Father’s Day weekend I went to Mangum, OK to visit the grandparents. They have a farm, and it has always been one of my favorite places to visit. There are just so many different things to do and experience in the country that we don’t have in the city. During my visit I had sand plums on my mind. I’ve only picked them a time or two and only had sand plum jelly a few times, but I thought it might be the right time of year for them. Saturday afternoon my grandpa (who refuses to ever eat sand plum jelly again after having so much growing up) was so sweet and took me to one of his pastures to pick a bucket full of plums. We got lucky and there were tons of ripe ones!
I ended up with over 7 lbs of plums!
I’ve never made jelly or canned anything before, but other than my small second degree burn mishap my jelly was a delicious success (16 jars of success worth!). If your going to make some jelly or jam check out Sure Jell’s instructions and amount charts. The instructions also come in their box of pectin, and it’s very detailed for all types of jam (bits of fruit) and jelly (fruit juice).
Sand Plum Jelly
Sand plums (5 lbs is what the Sure Jell recipe calls for)
A Box of pectin
New canning seals
8 oz canning jars
1. Pick your plums, remove the stems, sort out the ripe ones and put them in the fridge, put the unripe ones in a paper bag to ripen for a day or two, throw out the ones that are bad or holey.
2. When you’re ready to cook down your plums wash them all (throw out any more bad ones you find, and cut off any suspicious looking spots or holes) and put them in a pot. I read some things that said just cover them with water, some said don’t quite cover them, and the Sure Jell instructions said 5 lbs of plums to 1 1/2 c. of water. I didn’t quite cover mine (my grandma told me with Sure Jell you could probably make water jelly if you wanted) and mine all jelled properly.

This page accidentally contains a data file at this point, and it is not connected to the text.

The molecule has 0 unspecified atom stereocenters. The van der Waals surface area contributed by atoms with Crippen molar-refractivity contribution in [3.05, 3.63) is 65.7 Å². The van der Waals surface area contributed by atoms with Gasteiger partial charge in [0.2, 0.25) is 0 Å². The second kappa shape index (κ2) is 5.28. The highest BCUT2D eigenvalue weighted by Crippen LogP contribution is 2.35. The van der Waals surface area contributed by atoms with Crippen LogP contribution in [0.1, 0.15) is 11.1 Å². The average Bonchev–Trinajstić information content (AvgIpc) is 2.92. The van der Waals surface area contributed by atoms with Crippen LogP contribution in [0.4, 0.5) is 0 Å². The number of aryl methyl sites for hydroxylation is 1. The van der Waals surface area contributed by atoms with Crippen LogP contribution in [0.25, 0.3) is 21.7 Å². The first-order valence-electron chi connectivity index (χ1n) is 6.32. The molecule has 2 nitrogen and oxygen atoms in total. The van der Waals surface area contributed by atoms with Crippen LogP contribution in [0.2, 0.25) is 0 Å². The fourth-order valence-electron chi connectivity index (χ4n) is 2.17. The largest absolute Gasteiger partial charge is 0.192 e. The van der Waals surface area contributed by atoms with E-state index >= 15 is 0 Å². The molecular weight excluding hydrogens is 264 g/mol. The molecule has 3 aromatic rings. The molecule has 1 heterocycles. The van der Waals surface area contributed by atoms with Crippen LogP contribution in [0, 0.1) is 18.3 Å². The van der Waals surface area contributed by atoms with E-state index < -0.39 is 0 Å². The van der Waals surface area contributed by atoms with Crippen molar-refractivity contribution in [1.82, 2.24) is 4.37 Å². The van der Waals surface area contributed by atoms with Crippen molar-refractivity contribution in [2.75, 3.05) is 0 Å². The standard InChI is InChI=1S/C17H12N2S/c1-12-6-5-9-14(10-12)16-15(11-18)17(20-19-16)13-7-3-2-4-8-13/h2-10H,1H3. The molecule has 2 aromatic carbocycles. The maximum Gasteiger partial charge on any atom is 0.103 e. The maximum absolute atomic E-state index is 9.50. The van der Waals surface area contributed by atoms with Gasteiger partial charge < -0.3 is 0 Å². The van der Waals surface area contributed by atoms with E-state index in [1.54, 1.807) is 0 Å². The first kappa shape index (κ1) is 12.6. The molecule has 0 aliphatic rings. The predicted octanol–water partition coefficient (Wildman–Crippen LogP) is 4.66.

3. Don’t boil the plums just let them simmer, and as they get hot mash them with a potato masher. I decided mine were ready when I didn’t see anymore whole plums.
4. Strain the contents of your pot to remove the skins and pits. A lot of what I read said you want to strain it really well so the juice is very clear (no scientific reason just for pretty, clear jelly). That seemed like a waste to me, so I just used a colander and let some of the pulp through. At this point you can store the juice in the fridge until you’re ready to make your jelly.
5. From here just follow the Sure Jell instructions! I’d recommend reading through them a time or two before you start so you know what you’re supposed to do and also have all your tools within arms reach and ready to go.
– I didn’t buy any special canning tools (other than the pectin, jars, and lids). You can do this with regular metal tongs, a tall soup pot (I stuck a metal veggie steamer deal in the bottom of mine to keep the jars from touching the bottom and sides), and a regular funnel.
– Do use a funnel! I’m not sure if the Sure Jell instructions didn’t mention the funnel or what, but I forgot to use mine until I ladled boiling hot jelly over my hand while trying to ladle it into the jar. Definitely not a fun experience.
– Test to make sure the water will cover your jars in your boiling water bath before you start.
– If you’re still feeling nervous Google for some jelly canning tips. I read this site through a couple of times and found the tips and instructions really helpful.
– Heat your jars in a 200 degree oven until you’re ready to fill them.
Happy jelly making!